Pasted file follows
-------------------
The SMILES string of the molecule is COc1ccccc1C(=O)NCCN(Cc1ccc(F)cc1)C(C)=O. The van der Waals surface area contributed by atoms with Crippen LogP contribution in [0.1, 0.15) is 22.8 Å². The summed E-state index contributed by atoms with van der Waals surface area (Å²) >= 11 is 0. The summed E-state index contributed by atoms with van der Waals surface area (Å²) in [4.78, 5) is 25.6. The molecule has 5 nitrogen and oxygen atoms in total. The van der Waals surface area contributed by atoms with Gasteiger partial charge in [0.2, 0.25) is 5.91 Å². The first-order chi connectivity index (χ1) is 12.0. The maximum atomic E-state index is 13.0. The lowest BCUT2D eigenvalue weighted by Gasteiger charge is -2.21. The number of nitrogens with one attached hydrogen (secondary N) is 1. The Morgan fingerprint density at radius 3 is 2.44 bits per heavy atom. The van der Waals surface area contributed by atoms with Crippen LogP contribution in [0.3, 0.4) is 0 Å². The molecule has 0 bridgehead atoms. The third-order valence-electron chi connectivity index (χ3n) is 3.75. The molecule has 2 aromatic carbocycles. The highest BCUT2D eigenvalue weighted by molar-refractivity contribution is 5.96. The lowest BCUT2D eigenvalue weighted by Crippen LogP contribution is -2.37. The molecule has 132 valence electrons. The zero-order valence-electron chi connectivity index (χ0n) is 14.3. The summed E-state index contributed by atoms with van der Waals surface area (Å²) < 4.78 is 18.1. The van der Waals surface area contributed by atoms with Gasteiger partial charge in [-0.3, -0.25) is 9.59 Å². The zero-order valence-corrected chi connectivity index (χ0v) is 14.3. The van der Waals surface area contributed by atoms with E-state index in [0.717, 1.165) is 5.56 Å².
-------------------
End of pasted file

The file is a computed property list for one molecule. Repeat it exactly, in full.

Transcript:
The SMILES string of the molecule is COc1ccccc1C(=O)NCCN(Cc1ccc(F)cc1)C(C)=O. The van der Waals surface area contributed by atoms with Crippen LogP contribution in [0.1, 0.15) is 22.8 Å². The summed E-state index contributed by atoms with van der Waals surface area (Å²) >= 11 is 0. The summed E-state index contributed by atoms with van der Waals surface area (Å²) in [4.78, 5) is 25.6. The molecule has 5 nitrogen and oxygen atoms in total. The van der Waals surface area contributed by atoms with Gasteiger partial charge in [0.2, 0.25) is 5.91 Å². The first-order chi connectivity index (χ1) is 12.0. The maximum atomic E-state index is 13.0. The lowest BCUT2D eigenvalue weighted by Gasteiger charge is -2.21. The number of nitrogens with one attached hydrogen (secondary N) is 1. The Morgan fingerprint density at radius 3 is 2.44 bits per heavy atom. The van der Waals surface area contributed by atoms with Crippen LogP contribution in [0.3, 0.4) is 0 Å². The molecule has 0 bridgehead atoms. The third-order valence-electron chi connectivity index (χ3n) is 3.75. The molecule has 2 aromatic carbocycles. The highest BCUT2D eigenvalue weighted by molar-refractivity contribution is 5.96. The lowest BCUT2D eigenvalue weighted by Crippen LogP contribution is -2.37. The molecule has 132 valence electrons. The zero-order valence-electron chi connectivity index (χ0n) is 14.3. The summed E-state index contributed by atoms with van der Waals surface area (Å²) < 4.78 is 18.1. The van der Waals surface area contributed by atoms with Gasteiger partial charge in [-0.3, -0.25) is 9.59 Å². The zero-order valence-corrected chi connectivity index (χ0v) is 14.3. The van der Waals surface area contributed by atoms with E-state index in [0.717, 1.165) is 5.56 Å².